Tuesday, June 10, 2008

The power of perspective

Byron Katie's "The Work" brings inquiry to your thoughts and enables you to free yourself of the stress and frustration and depression they bring. Eckhart Tolle calls our attention to the three levels of every situation: what is happening, your reaction to what is happening, and your awareness of both of these levels. Abraham talks about bringing awareness to your thoughts when you're not feeling great and choosing a thought that feels better. Lately, for me, I've been practicing my awareness by asking whether it's the situation itself or my thoughts about the situation that are making me feel the way I do.

It's such a simple way of looking at things, a small adjustment, really, in the larger mix of how we view the world, yet it holds such power. It is playing a huge role in how I am approaching my work this week. This time last week I had a single freelancing project I was working on, with the remainder of my time being invested into my own personal growth and various aspects of my Avon Walk training. By Thursday, I was working on a book project, had a fast-approaching deadline on a relatively large freelance project, and I was talking with the folks at the Hoffman Institute about working for them part-time. This weekend I walked over 30 miles and by the time Monday rolled around, I was exhausted and wondering how on earth I was going to fit all of these moving parts into a cohesive life.

This one awareness practice turned my energy around. I quickly realized that it wasn't the situation that was causing me stress, it was the way I was thinking about the situation. I've known for months now that I have more than enough time to get everything done yet I still feel time pressure. That isn't reality, that's just my perception of reality. So I called myself on my thoughts, noticed they were just thoughts, and stopped accepting those thoughts as the truth. And then I got to work. At the end of the day, I was able to get everything done I needed to, and then some, with time to spare. My stress was gone, replaced with a sense of peace and trust in the process, which felt MUCH better than the alternative!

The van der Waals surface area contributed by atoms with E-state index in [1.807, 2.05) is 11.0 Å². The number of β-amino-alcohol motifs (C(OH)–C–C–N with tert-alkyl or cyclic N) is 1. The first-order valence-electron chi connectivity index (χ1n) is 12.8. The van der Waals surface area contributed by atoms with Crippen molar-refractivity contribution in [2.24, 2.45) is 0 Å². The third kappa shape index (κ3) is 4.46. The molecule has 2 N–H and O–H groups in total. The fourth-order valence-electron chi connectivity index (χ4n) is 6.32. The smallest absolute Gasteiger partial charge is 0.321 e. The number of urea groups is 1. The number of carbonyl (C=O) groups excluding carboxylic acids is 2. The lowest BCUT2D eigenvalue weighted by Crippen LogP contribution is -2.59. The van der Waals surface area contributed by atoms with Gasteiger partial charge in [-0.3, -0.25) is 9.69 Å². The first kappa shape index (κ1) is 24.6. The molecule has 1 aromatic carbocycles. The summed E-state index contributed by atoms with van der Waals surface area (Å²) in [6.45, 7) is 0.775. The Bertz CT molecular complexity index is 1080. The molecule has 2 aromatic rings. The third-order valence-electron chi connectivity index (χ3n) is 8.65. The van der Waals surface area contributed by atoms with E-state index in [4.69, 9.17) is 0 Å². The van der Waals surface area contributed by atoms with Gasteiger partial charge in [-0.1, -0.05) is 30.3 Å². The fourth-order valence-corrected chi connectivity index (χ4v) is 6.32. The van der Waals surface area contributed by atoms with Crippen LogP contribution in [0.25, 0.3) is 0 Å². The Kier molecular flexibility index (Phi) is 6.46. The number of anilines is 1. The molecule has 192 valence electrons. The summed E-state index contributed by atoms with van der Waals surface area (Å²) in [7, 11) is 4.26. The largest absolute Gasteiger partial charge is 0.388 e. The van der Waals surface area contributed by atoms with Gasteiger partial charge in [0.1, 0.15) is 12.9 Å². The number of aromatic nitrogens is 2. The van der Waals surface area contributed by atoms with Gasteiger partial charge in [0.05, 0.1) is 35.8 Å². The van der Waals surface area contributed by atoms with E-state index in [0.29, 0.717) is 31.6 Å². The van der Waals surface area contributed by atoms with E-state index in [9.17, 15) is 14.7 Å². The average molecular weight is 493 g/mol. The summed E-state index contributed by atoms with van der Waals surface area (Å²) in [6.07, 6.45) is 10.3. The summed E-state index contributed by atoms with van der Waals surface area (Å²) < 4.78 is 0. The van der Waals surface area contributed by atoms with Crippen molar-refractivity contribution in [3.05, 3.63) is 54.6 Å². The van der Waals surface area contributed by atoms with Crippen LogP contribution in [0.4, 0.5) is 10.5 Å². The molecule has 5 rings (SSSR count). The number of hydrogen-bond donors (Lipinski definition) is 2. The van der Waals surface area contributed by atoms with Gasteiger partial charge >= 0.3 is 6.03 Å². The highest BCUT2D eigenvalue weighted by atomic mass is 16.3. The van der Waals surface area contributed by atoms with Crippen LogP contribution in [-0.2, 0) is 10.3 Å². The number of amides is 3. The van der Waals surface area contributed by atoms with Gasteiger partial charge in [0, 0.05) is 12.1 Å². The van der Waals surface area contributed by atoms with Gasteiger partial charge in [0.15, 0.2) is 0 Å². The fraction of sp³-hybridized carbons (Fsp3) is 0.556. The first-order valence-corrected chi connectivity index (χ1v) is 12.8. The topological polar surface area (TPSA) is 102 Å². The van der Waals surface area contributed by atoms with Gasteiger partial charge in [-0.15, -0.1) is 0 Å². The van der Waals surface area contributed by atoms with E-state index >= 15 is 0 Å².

So today, as I prepare to go work in an office for two days, I have a choice about how I look at this work. I can either see it as taking away from my precious time for myself, taking away from my time to get other work done, taking away from my time to train and all of the wonderful chores that go along with training, or I can realize that these thoughts cause stress, a stress that isn't necessary or useful in any way. Instead, I am choosing to see this work as an opportunity for me to get out into the world and interact with people, using what I've learned over the past few months and applying it to a more traditional style of work. With this perspective, I am looking forward to my day today, looking forward spending time with people engaged in a different sort of activity.

This is the power of a single practice. What thoughts are causing you stress today? Can you see a way to look at the situation from a different perspective, one that doesn't cause you stress? Have some fun playing with this concept today and see what you learn about yourself and how your thoughts affect your day. Namaste.

Photo: "Peaceful," originally uploaded by Tony Lam

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